Every weekday morning, Professor Ron Buliung’s five-year-old daughter Asha powers her wheelchair onto a bus – by herself – and goes to school. Seeing her do this always makes Buliung proud, but it can also remind him of the stress and long hours that went into making this seemingly simple travel arrangement.
With help from a new grant from the Social Sciences and Humanities Research Council, funding from the Norman Saunders Complex Care Initiative at Toronto’s Hospital for Sick Children, and funds from UTM’s Research and Scholarly Activity Fund (RSAF) Buliung and his Ph.D. student Timothy Ross will document the complex process families confront to get their children with disabilities to school. Both caregivers and the children themselves will be active participants in the research project, helping to illustrate the systemic and personal challenges involved in finding an appropriate school, determining the mode of transport, securing funding and managing the logistics. The aim, he says, is to identify what’s working for families and what isn’t, with the long-term goal of easing some of the everyday and different challenges households with children with disabilities experience.
“We won’t just be looking at the travel that you see. We’ll examine how all of that gets executed from a policy perspective and at the level of school administration,” says Buliung, a professor in UTM’s Department of Geography. “It’s a story that starts with a child’s diagnosis and continues through the moment of getting to school. We want to show the work the families had to do to get there. And then we’ll look at the threshold-to-threshold experiences: what happens at home, at school, and in between.”
For Buliung’s family, one of the most frustrating hurdles was finding a way for Asha to travel from the front door to the bus door. “We had to work with the City of Toronto for nearly two years to get permission to re-landscape our front yard – just to get the chair to the curb,” he says. “It was mind-bogglingly frustrating.”
Part of the project will involve giving cameras to the participants so they can take photos of anything they feel is important, enjoyable or challenging about their school travel experience – it could be the technology used for mobility, a special toy that goes along for the ride, familiar scenes along the route or a bus driver’s smile. “We’ll use these pictures as cues in the research interviews about the highlights and challenges of the trip,” he says.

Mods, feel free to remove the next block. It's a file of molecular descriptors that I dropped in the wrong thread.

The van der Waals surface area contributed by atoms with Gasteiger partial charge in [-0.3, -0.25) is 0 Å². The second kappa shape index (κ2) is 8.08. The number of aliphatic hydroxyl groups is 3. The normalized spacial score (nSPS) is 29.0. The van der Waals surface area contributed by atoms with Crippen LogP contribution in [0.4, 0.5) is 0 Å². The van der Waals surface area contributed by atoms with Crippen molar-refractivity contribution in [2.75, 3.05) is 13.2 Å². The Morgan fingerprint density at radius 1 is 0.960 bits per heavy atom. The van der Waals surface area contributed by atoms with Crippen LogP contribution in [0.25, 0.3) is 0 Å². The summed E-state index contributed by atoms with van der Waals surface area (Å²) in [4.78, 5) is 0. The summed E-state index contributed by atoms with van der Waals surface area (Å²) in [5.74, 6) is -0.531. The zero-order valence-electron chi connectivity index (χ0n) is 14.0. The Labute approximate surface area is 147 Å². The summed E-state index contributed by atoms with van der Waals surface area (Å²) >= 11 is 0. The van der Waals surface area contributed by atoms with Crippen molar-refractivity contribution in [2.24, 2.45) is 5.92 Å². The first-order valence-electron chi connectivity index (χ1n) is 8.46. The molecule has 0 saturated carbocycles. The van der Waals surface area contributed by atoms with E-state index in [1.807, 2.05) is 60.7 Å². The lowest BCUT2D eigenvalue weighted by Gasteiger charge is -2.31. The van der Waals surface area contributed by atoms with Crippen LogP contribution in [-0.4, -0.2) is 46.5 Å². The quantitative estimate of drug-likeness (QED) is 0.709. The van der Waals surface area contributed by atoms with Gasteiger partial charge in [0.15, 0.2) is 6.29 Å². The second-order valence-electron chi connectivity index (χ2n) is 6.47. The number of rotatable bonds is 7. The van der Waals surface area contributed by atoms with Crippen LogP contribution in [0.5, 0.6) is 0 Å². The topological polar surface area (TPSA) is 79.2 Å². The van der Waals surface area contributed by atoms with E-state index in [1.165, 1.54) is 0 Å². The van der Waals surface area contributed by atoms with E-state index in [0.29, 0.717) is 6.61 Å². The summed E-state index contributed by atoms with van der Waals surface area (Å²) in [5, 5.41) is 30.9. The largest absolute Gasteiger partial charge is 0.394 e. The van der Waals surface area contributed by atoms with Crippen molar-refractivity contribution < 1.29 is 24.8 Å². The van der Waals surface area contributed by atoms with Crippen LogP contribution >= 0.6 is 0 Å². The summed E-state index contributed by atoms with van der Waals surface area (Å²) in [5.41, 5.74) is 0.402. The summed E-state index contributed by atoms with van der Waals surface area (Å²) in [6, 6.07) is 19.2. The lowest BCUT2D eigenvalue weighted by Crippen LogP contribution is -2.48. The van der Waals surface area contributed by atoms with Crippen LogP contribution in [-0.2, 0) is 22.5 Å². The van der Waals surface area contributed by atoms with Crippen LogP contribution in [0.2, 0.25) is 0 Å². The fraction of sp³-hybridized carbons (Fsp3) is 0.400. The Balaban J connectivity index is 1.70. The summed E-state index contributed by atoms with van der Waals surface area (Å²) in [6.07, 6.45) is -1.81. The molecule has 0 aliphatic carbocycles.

Buliung is known for his transportation geography research, including the factors determining how children get to school and the health effects of those decisions. But it wasn’t until Asha was diagnosed with a genetic neuromuscular disease called Spinal Muscular Atrophy (SMA) at about 11 months old that he began examining mobility for children with disabilities. “It was like switching lenses on a camera. Literally from the day of Asha’s diagnosis, I started to see so many barriers in the landscape,” he says.
Since then, Buliung has used his families and Asha’s first hand experience with disability to pose research questions. “It makes sense to use our family’s knowledge,” he says. “Asha has been instrumental in showing me a way to do something meaningful.” She will play a key role in the pilot phase of this investigation into school travel by helping to develop camera technology suited to children with different abilities, and taking photographs of her own journey.
Buliung has realistic yet ambitious goals for the project. “If a parent is exhausting energy on the stress of completing transportation and other education forms every year because there aren’t automated records, that’s energy and time they’re not spending with their children, or on themselves to reduce stress,” he says. “We often look for grandiose visions and large infrastructure projects, and those are important, but I’m working on a different scale – the everyday lives of families like ours. Within the context of all these larger things, what can we do to make people’s lives a little bit easier?”